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Thread: Post Your Favorite Easy Shop Tips!

  1. #61
    Registered Member 55 Rescue Dog's Avatar
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    I didn't know they had single-phase variable frequency drives (VFD) for induction motors on the market until just now. That might work great on a drill press, buffer, etc. There are endless programming options, if you can figure it all out. I am going to start thinking of one to make better use of my drill press. Changing belt/pulley positions all the time on my 15 speed Jet drill press is a PIA. That could be very handy just changing speeds with a dial.

    https://www.ato.com/single-phase-vfd
    Last edited by 55 Rescue Dog; 01-18-2019 at 04:19 PM.

  2. #62
    Registered Member BamaNomad's Avatar
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    Quote Originally Posted by Rick_L View Post
    You may find that buffing and high speed go together. There's a reason that buffer motors are 3450 rpm instead of 1725 rpm.
    I understand the 'truth' in that.. .... but the idea of attempting buffing/polishing of a 3-4' long piece of stainless trim with my 10-12" wheels at 3450 leaves me with a mental image of the trim wrapped around my neck... or stabbing me to a wall.. I'd really like to slow it down at times!

  3. #63
    Registered Member 55 Rescue Dog's Avatar
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    I had to come up with a good way to remove locking lug nuts that a couple other shops couldn't do, and these 2 ways worked. I have destroyed a couple of reverse twist sockets trying to get some off, but most locking lug nuts are harder than the socket. The first one I just made 6 evenly spaced tack welds that a 3/4 socket fits over, and while still warm they all loosened up easily by hand. On the second one the wheel bolt was recessed too deep in the wheel, so I taped a 3/4 hex jam nut to the nozzle of my mig welder and pulled the trigger for a couple of seconds. Make sure and put the ground clamp on the brake rotor or wheel, so the welding current doesn't go through the wheel bearings.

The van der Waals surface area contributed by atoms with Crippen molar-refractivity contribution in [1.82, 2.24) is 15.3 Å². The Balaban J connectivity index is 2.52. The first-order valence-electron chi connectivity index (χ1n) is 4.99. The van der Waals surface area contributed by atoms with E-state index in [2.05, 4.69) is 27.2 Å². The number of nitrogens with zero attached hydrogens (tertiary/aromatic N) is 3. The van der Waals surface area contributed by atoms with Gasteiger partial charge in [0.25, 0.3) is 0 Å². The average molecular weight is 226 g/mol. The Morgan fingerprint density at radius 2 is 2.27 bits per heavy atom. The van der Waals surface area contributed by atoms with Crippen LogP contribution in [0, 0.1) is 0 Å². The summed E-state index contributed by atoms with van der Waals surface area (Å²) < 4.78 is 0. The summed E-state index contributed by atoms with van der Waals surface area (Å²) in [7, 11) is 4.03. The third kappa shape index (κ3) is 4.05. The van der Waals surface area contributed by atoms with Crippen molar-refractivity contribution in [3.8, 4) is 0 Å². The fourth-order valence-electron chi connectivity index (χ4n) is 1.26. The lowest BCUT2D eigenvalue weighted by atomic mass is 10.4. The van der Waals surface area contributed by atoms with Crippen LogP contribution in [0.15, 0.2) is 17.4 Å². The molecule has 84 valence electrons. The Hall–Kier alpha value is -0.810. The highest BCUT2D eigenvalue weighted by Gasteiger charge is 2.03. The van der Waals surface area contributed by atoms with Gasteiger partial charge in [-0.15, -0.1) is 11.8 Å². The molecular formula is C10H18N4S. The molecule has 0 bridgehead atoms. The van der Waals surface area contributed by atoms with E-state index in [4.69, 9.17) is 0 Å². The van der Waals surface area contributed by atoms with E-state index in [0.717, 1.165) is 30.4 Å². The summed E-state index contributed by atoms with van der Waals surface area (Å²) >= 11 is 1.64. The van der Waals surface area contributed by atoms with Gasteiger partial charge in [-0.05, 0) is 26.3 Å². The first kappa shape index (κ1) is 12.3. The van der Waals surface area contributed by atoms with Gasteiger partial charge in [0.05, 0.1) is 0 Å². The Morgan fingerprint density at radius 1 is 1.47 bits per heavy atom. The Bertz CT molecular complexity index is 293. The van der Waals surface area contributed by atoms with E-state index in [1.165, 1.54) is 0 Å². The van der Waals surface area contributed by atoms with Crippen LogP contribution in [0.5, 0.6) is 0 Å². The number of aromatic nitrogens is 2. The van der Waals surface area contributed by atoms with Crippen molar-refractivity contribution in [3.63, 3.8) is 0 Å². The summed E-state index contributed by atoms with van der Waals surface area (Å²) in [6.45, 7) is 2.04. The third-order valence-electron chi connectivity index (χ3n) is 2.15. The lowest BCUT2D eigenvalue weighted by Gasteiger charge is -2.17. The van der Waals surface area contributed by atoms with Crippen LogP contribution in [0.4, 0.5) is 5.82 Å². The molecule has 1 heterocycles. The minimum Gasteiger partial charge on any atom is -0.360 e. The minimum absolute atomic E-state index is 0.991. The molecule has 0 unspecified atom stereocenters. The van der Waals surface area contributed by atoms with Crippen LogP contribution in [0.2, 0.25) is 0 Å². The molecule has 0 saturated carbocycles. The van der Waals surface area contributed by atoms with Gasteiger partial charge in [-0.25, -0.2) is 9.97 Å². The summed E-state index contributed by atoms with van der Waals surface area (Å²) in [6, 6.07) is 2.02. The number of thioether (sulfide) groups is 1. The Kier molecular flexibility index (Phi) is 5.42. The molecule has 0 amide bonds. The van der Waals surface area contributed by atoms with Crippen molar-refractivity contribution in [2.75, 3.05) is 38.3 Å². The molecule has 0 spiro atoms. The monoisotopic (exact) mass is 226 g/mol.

IMG_5896.JPG

  4. #64
    Registered Member 55 Rescue Dog's Avatar
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    IMG_7167.JPGI was trying to come up with an easy way to plug the dozen holes in my floor pan that were used for different seats, and belts over the years. I ended up using 1/4in carriage bolts that worked out pretty good being able to use the stud you hold it in place. Just used my angle grinder, and cordless drill to spin them down to size, and ground the dome down until the head was like 1/16in thick. Tacked in place, then cut the stud off the head, and finished welding.
    IMG_7166.JPG
    Last edited by 55 Rescue Dog; 11-18-2019 at 04:08 PM.

  5. #65
    Registered Member 55 Rescue Dog's Avatar
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    Since I hate welding fumes as much as paint fumes, I've been using my Hobbyair fresh-air respirator. It works great, especially when there is junk on the backside like paint/undercoating. I just drilled 2 small holes in the chin of my welding helmet, then looped a wire tie around the feed hose. I use a router speed control to dial the airflow down to a gentle breeze to my nose and eyes. I also use a remote controlled outlet to turn it on, or off. These outlets are great when you don't have any switched outlets. They are less than $15 for 3 outlets, and a remote. I use a couple to turn on neon lights.
    IMG_7198.JPG

  6. #66
    Registered Member BamaNomad's Avatar
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    RD, all you need is remote controlled welding music...

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